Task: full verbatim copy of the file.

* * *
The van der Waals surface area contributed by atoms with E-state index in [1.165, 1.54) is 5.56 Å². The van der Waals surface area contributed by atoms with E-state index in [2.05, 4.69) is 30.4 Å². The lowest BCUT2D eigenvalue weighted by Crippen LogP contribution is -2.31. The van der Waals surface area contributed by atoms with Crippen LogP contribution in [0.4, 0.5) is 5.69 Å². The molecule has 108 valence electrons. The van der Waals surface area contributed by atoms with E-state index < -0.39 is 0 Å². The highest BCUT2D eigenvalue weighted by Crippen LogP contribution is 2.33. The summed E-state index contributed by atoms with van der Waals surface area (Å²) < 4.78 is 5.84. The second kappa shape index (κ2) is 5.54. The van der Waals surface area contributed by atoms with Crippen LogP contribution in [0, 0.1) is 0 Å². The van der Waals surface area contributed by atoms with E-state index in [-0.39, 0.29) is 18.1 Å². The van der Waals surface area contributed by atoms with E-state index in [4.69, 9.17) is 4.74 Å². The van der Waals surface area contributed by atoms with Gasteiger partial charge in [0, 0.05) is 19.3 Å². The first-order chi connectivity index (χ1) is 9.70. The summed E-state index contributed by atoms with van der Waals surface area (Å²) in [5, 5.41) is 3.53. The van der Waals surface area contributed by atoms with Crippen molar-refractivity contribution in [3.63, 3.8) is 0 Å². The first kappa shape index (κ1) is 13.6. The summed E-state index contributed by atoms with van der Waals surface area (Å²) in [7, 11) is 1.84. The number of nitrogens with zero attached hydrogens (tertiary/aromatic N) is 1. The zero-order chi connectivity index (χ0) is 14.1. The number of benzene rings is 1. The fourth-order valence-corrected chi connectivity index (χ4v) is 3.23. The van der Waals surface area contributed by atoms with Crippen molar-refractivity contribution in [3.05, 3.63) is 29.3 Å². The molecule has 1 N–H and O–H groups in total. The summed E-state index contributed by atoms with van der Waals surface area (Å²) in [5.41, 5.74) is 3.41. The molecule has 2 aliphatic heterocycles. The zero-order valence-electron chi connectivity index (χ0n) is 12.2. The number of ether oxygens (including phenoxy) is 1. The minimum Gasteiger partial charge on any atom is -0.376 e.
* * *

The van der Waals surface area contributed by atoms with E-state index in [1.165, 1.54) is 5.56 Å². The van der Waals surface area contributed by atoms with E-state index in [2.05, 4.69) is 30.4 Å². The lowest BCUT2D eigenvalue weighted by Crippen LogP contribution is -2.31. The van der Waals surface area contributed by atoms with Crippen LogP contribution in [0.4, 0.5) is 5.69 Å². The molecule has 108 valence electrons. The van der Waals surface area contributed by atoms with E-state index < -0.39 is 0 Å². The highest BCUT2D eigenvalue weighted by Crippen LogP contribution is 2.33. The summed E-state index contributed by atoms with van der Waals surface area (Å²) < 4.78 is 5.84. The second kappa shape index (κ2) is 5.54. The van der Waals surface area contributed by atoms with Crippen LogP contribution in [0, 0.1) is 0 Å². The van der Waals surface area contributed by atoms with E-state index in [-0.39, 0.29) is 18.1 Å². The van der Waals surface area contributed by atoms with E-state index in [4.69, 9.17) is 4.74 Å². The van der Waals surface area contributed by atoms with Gasteiger partial charge in [0, 0.05) is 19.3 Å². The first-order chi connectivity index (χ1) is 9.70. The summed E-state index contributed by atoms with van der Waals surface area (Å²) in [5, 5.41) is 3.53. The van der Waals surface area contributed by atoms with Crippen molar-refractivity contribution in [3.63, 3.8) is 0 Å². The first kappa shape index (κ1) is 13.6. The summed E-state index contributed by atoms with van der Waals surface area (Å²) in [7, 11) is 1.84. The number of nitrogens with zero attached hydrogens (tertiary/aromatic N) is 1. The zero-order chi connectivity index (χ0) is 14.1. The number of benzene rings is 1. The fourth-order valence-corrected chi connectivity index (χ4v) is 3.23. The van der Waals surface area contributed by atoms with Crippen molar-refractivity contribution in [3.05, 3.63) is 29.3 Å². The molecule has 1 N–H and O–H groups in total. The summed E-state index contributed by atoms with van der Waals surface area (Å²) in [5.41, 5.74) is 3.41. The molecule has 2 aliphatic heterocycles. The zero-order valence-electron chi connectivity index (χ0n) is 12.2. The number of ether oxygens (including phenoxy) is 1. The minimum Gasteiger partial charge on any atom is -0.376 e.